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Did You Know...

... that Melanie Curtis knows why she keeps coming back to skydiving competition?

   
    December issue of Blue Skies Mag
posted Dec 14th, 2011 - The NSL News is not the only 4way competition fan contributing to the Blue Skies Mag on a regular basis. Melanie "Melsinore" Curtis has her own column and touches many different areas of life and skydiving every month. She is running her own "Life and Communication Coaching" business when she is not writing or skydiving.

She won Advanced Class gold medals with Elsinore Adrenaline at the USPA Nationals 2004 and has been competing in the Open Class at the national championships ever since. This year, she was back in the Advanced Class as a player coach for Monkey Business who finished in 14th place of all 19 teams and in 8th place of USPA eligible teams.

In her latest contribution for the December issue of the Blue Skies Mag she reflects on her own approach to skydiving competition and expresses what many teams and competitors feel. The same piece could have come from the NSL News...


   
Melanie Curtis with Elsinore Adrenaline in 2004    
Gold or Gutter Balls


By Skydiving and Life Coach, Melanie Curtis

So I’m sitting here, two days before Nationals, totally nervous. Yeah, I am. Not joking. Every year the week before Nationals is this exercise in calming my anxiety, thinking positive thoughts, and letting go of any attachments I may have to how I, or my teams, do. Right now I’m listening to Christmas music because it always makes me happy, guaranteed. Seriously, Bing Crosby, “White Christmas” in my ears right now as I type this. See, the thing is, nobody wants to get beat by a team called Monkey Business, but Monkey Business still might get beat. And just like every other competitor out there, I want to rock on the stage that all my peers are watching.

We work all year long, train hard, and spend boatloads of cash. We fix what we suck at, strengthen what we’re good at, and mentally prepare to be at our peak for two days and ten jumps. Ten jumps, 350 seconds total, is what we work all year for. Man, attachment-to-the-outcome, much? No wonder this week is such a stressball.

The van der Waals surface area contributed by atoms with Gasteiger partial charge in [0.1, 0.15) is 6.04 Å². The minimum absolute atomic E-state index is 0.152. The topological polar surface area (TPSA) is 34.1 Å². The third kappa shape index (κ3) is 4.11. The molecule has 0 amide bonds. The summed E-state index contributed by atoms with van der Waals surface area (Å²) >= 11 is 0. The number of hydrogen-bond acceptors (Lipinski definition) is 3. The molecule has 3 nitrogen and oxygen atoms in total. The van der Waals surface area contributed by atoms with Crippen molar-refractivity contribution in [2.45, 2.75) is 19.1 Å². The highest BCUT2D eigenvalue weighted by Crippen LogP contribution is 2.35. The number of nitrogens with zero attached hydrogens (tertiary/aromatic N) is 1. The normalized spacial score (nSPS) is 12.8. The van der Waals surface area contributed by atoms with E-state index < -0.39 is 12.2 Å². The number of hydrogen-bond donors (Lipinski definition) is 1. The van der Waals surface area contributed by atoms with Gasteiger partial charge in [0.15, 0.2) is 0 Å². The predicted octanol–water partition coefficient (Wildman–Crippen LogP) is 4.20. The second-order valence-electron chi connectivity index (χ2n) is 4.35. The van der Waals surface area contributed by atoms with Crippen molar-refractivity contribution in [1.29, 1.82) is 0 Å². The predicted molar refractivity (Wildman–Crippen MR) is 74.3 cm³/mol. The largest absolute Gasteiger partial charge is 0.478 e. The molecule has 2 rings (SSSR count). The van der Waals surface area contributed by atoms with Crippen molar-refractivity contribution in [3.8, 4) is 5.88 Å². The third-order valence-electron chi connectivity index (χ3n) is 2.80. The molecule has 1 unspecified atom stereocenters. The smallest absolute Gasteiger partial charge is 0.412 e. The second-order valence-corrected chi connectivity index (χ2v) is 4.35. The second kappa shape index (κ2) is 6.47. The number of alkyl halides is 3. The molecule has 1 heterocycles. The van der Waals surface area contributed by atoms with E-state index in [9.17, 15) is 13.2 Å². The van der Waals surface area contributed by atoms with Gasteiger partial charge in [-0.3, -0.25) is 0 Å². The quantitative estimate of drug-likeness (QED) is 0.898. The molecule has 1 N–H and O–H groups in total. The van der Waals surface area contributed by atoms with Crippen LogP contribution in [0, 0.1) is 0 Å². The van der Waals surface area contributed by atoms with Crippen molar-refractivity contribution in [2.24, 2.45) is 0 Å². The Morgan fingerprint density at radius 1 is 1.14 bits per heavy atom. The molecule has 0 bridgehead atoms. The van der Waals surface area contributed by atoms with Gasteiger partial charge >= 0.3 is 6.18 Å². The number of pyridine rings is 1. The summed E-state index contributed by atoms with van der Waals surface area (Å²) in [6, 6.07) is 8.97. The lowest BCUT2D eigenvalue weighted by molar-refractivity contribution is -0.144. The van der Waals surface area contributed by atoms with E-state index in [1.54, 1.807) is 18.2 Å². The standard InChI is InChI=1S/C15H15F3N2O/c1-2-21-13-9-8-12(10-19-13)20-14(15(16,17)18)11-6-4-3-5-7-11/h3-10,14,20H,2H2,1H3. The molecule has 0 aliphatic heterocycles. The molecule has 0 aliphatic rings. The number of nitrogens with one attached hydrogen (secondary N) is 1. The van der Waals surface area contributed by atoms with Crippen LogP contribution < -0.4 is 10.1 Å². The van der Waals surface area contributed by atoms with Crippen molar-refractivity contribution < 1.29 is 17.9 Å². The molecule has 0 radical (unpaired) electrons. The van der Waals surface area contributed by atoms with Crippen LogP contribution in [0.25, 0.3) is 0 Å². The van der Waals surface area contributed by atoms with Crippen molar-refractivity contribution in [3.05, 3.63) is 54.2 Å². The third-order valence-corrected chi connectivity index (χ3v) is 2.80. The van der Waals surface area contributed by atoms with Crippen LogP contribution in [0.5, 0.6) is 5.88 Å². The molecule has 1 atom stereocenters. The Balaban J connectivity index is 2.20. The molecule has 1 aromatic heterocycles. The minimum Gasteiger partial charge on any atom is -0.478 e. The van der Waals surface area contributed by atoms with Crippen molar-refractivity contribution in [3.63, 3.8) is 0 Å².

When we first become competitors, we want to win and if we don’t, it means upset and angst for however long it takes to shake off our unacceptable rank. As we grow in the sport and in the competitive arena, we still want to win, we still care about where we end up on the scoreboard, but we care for a shorter period of time after it’s over. We focus more on the fun, friends, and overall awesomeness of the Nationals experience. When we’re veterans, we still want to win, and we still care about the scoreboard…we’re also experienced at using the big picture to calm our insides, and we finally know that no matter how much stress we carry, no matter where we end up in the ranks… it doesn’t matter. At all.

Huh? It doesn’t matter? So what’s the point of competing? Why put ourselves through the stress? Why do it? Why keep doing it?

Ultimately, we can never know what’s going to happen in a meet. We might have the best performance of our lives, our competition might falter, the judges might give us the point at the buzzer exactly when we need it, another team’s cameraman might slip off the step, who knows. Nobody knows who’s going to win or lose…and that’s the kicker. Every year, we have the opportunity to achieve greatness. Every year, we have a chance to stand above the rest. Every year, we have a chance at glory. The only people that have this chance are the people who compete. Competitors are believers in greatness. As such, we manage the stress, we stick out the ups and downs of team dynamics and personal growth, all so we can have this shot. Sure, we may come out in the middle of the pack, and it’s all good. We’re still happy. Why? Because we had the courage to step up and put ourselves on the line. We had the courage to step up in front of everyone in the sport we love and risk sucking. We had the courage to trust our community and teammates to lift us up if we lose. We had the courage to believe we might win. Truth is, last place, first place, everyone who participates earns their accolades. Every last competitor earns the glory they feel in competition. Gold or gutter balls, everyone gets it. And that’s why we all keep comin’ back. Here goes. Get some. Melsinore, out.

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